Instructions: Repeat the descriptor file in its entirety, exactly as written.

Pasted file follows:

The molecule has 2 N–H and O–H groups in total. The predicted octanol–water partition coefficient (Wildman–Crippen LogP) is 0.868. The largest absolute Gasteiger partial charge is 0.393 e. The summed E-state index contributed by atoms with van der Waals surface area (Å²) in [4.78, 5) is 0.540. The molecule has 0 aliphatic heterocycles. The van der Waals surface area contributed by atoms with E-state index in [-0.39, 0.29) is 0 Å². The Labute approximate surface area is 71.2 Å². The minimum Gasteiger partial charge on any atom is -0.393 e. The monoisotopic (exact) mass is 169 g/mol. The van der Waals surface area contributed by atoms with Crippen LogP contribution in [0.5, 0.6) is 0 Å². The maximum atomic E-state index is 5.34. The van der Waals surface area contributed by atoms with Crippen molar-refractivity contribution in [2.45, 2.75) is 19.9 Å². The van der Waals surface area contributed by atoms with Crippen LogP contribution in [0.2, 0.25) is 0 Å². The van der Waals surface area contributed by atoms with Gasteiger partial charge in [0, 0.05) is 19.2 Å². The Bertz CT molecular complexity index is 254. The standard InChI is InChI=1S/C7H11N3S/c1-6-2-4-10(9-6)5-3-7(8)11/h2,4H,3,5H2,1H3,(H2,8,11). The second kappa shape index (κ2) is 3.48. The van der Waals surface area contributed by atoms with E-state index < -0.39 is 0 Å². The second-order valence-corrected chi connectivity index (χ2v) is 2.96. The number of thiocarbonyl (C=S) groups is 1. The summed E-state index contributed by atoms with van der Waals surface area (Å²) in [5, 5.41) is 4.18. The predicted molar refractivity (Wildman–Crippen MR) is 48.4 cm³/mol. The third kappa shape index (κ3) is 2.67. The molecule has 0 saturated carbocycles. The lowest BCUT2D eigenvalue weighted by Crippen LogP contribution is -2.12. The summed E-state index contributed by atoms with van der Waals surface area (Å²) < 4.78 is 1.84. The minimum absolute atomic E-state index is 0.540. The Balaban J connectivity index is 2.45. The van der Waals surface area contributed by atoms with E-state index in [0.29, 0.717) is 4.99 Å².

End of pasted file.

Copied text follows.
The molecule has 2 N–H and O–H groups in total. The predicted octanol–water partition coefficient (Wildman–Crippen LogP) is 0.868. The largest absolute Gasteiger partial charge is 0.393 e. The summed E-state index contributed by atoms with van der Waals surface area (Å²) in [4.78, 5) is 0.540. The molecule has 0 aliphatic heterocycles. The van der Waals surface area contributed by atoms with E-state index in [-0.39, 0.29) is 0 Å². The Labute approximate surface area is 71.2 Å². The minimum Gasteiger partial charge on any atom is -0.393 e. The monoisotopic (exact) mass is 169 g/mol. The van der Waals surface area contributed by atoms with Crippen LogP contribution in [0.5, 0.6) is 0 Å². The maximum atomic E-state index is 5.34. The van der Waals surface area contributed by atoms with Crippen molar-refractivity contribution in [2.45, 2.75) is 19.9 Å². The van der Waals surface area contributed by atoms with Crippen LogP contribution in [0.2, 0.25) is 0 Å². The van der Waals surface area contributed by atoms with Gasteiger partial charge in [0, 0.05) is 19.2 Å². The Bertz CT molecular complexity index is 254. The standard InChI is InChI=1S/C7H11N3S/c1-6-2-4-10(9-6)5-3-7(8)11/h2,4H,3,5H2,1H3,(H2,8,11). The second kappa shape index (κ2) is 3.48. The van der Waals surface area contributed by atoms with E-state index < -0.39 is 0 Å². The second-order valence-corrected chi connectivity index (χ2v) is 2.96. The number of thiocarbonyl (C=S) groups is 1. The summed E-state index contributed by atoms with van der Waals surface area (Å²) in [5, 5.41) is 4.18. The predicted molar refractivity (Wildman–Crippen MR) is 48.4 cm³/mol. The third kappa shape index (κ3) is 2.67. The molecule has 0 saturated carbocycles. The lowest BCUT2D eigenvalue weighted by Crippen LogP contribution is -2.12. The summed E-state index contributed by atoms with van der Waals surface area (Å²) < 4.78 is 1.84. The minimum absolute atomic E-state index is 0.540. The Balaban J connectivity index is 2.45. The van der Waals surface area contributed by atoms with E-state index in [0.29, 0.717) is 4.99 Å².